Who uses Grindr? 

Meet market Who uses the gay dating app Grindr?  – The site claims 27m users worldwide, 80.5% of whom identify as gay. – 13m users are active on a monthly basis. Some 923,000 are paid users. – 80% are younger than 35. – 39% are single. – 48% are in the US. – The average user is on the site for 60 minutes per day. – The ‘explore’ feature – which allows users to see who on the app lives in a particular town or city – is accessed more in London than any other city in the world. – Grindr accounts for 3% of global use of dating apps.

Israel’s challenge

42 min listen

On the podcast: Anshel Pfeffer writes The Spectator’s cover story this week. He voices concern that support from Israel’s allies might begin to waver if they don’t develop a viable plan after the war finishes. Paul Wood – former BBC foreign correspondent – and Dennis Ross – former Middle East coordinator under President Clinton and advisor to President Obama – join the podcast to debate whether Israel can rely on its allies. (01:18) Also this week: In the Books section of the magazine this week we review Andy Stanton’s new book Benny The Blue Whale. It has a fascinating inception and was co-authored by the machine learning tool ChatGPT. Andy is joined by

How having babies fell out of fashion

With all of our institutions now firmly under the iron fist of progressivism it was only a matter of time before social justice mission creep slipped under the doormat and into the home. You can only promulgate the idea that we live under a tyrannical patriarchy for so long before young people take notice and begin to lose trust in the whole idea of intimate relationships with the opposite sex. Fourth wave feminism has shifted its focus from the work place to male/female relationships and a growing underclass of men is turning its back on women by joining poisonous underground groups such as INCELS and Men Going their Own Way (MGTOW).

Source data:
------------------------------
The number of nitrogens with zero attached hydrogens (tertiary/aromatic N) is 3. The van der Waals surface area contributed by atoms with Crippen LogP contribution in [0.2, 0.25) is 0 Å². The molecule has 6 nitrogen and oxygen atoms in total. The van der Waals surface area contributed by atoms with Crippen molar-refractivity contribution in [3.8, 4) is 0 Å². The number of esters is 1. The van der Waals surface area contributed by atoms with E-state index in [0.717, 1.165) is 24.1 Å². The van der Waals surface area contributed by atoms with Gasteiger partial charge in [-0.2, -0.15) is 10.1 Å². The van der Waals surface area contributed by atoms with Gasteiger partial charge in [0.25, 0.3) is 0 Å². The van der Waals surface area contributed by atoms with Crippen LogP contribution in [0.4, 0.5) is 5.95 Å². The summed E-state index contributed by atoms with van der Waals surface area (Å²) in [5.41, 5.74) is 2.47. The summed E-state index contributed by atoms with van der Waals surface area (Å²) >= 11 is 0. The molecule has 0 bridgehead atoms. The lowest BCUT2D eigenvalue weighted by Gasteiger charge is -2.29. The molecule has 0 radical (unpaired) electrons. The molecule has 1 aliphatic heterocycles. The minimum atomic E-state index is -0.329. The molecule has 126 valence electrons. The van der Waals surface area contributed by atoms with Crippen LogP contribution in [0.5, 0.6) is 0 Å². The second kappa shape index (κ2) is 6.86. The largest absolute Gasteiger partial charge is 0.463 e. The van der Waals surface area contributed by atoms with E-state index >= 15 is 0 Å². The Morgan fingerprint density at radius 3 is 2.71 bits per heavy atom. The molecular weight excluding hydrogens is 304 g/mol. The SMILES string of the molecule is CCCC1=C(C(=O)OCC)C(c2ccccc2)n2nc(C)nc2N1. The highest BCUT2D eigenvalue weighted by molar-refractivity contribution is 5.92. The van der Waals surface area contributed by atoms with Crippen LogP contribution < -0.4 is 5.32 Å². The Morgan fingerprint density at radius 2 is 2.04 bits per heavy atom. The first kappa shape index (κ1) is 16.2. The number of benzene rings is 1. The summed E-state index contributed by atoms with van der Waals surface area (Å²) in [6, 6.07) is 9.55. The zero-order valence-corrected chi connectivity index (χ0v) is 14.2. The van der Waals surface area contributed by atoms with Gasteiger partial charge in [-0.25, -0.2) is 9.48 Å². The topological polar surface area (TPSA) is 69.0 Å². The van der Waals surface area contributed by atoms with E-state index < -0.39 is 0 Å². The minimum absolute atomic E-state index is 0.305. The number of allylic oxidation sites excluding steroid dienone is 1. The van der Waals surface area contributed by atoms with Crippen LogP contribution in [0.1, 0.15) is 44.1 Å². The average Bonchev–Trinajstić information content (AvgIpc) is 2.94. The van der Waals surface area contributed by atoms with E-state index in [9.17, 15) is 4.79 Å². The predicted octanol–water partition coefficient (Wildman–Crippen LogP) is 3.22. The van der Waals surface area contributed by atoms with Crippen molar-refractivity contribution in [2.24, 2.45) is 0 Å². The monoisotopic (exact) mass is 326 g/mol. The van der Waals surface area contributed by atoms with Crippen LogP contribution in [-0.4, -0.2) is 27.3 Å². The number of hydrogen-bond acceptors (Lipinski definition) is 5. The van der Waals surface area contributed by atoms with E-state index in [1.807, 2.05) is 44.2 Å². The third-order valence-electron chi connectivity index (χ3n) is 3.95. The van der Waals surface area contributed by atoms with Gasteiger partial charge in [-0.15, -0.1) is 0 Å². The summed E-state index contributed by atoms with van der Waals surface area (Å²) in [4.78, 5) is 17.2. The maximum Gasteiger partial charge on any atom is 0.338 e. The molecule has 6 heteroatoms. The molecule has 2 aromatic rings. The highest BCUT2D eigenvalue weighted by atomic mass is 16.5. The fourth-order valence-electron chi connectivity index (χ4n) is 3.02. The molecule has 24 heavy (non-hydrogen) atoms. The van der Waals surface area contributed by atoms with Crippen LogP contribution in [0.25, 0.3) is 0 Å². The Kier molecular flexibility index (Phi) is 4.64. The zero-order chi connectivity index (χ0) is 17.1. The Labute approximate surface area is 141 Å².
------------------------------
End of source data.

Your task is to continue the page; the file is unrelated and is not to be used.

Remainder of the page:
Help! I’m on a dating blacklist

There’s a online blacklist of men you should avoid dating and I’m on it. I discovered this over the summer when a colleague gave me a nudge and showed me a screenshot of my dating profile. ‘That’s you, isn’t it?’ A wave of fear passed through me. I had been posted on a Facebook group named ‘Are we dating the same guy?’. I set out to discover more.  The group itself was easy enough to find. It was started in New York last year to help the city’s single women avoid ‘red flag’ men. The group describes itself as a place where women can ‘warn other women about liars, cheaters,

I’ve turned 60 – but all is not lost

By the time you read this I’ll be 60, having passed that milestone on Tuesday. My older friends tell me that turning 60 is like having to give a speech in public – the anticipation is worse than the reality. Once it’s in your rear-view mirror, you quickly forget about it and instead start looking ahead and thinking about the national speed limit. But as I write it’s looming like the horror of the shade, to quote William Ernest Henley. I’m loath to bellyache about this because I can imagine being incredibly irritated when, in 20 years’ time, I read a column by some young whippersnapper complaining about turning 60.

Freddy Gray, Kate Andrews & Lloyd Evans

20 min listen